Silvia Oggero, Ph.D.
Queen Mary University of London
Ph.D. in Biochemical Pharmacology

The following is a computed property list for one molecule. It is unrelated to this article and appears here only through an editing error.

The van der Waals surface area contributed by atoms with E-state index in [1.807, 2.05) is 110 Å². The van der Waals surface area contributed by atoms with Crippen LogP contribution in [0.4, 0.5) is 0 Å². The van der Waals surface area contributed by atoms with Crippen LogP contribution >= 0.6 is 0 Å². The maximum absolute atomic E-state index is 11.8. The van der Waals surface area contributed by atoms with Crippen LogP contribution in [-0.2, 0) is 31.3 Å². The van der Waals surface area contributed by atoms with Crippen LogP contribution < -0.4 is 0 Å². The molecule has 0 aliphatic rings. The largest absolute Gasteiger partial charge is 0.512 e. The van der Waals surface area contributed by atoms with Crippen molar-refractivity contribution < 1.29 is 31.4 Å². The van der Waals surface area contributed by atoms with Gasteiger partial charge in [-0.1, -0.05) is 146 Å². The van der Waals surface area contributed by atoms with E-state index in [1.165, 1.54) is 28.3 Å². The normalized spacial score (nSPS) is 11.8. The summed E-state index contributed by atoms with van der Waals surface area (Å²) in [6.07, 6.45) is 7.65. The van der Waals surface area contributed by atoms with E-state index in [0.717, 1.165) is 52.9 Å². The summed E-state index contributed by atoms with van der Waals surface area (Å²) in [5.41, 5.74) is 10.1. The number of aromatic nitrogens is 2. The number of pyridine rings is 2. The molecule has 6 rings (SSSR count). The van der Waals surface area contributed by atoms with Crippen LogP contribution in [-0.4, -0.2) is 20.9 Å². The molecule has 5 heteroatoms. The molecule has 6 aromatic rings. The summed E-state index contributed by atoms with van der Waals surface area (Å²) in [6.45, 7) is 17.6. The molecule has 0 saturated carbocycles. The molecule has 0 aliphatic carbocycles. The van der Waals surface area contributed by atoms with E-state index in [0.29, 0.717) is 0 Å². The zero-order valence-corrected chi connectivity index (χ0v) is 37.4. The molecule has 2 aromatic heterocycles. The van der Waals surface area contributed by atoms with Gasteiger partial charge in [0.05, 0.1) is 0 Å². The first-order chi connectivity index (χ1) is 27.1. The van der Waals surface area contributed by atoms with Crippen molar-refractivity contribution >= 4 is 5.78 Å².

Summary: Released by virtually every cell, extracellular vesicles (EVs) can contribute to development and progression of cardiovascular diseases by promoting vascular inflammation processes like endothelial dysfunction or unstable plaque progression. Here we focus on the role EVs released from monocyte-platelet aggregates, predicting they may elicit pathogenic actions. Heterogeneous subsets of EVs, studied by imaging-flow cytometry, nanoparticle tracking analysis and proteomics, can be released by monocytes-platelets aggregates in response to TNF-α. Moreover, inhibition of platelet activation upon addition of a prostacyclin analogue can influence the type of EVs released. Human Umbilical Vein Endothelial Cells treated with EVs showed increased expression of ICAM-1 and VCAM-1 and this led to a higher PMN recruitment in an in-vitro flow-chamber assay. In an ex-vivo model of atherosclerosis, fragments of human atherosclerotic plaques incubated with EVs increased levels of secreted pro-inflammatory cytokines as part of an overall distinct proteome released in response to application of EVs. Finally, EV levels were checked in plasma samples of patients with essential hypertension and higher levels of EV subsets identified with this work was predictive of cardiovascular events or death. Altogether, these results suggest that EV heterogeneity reflects the mode of activation of cells of origin and may differently contribute to development and progression of cardiovascular diseases.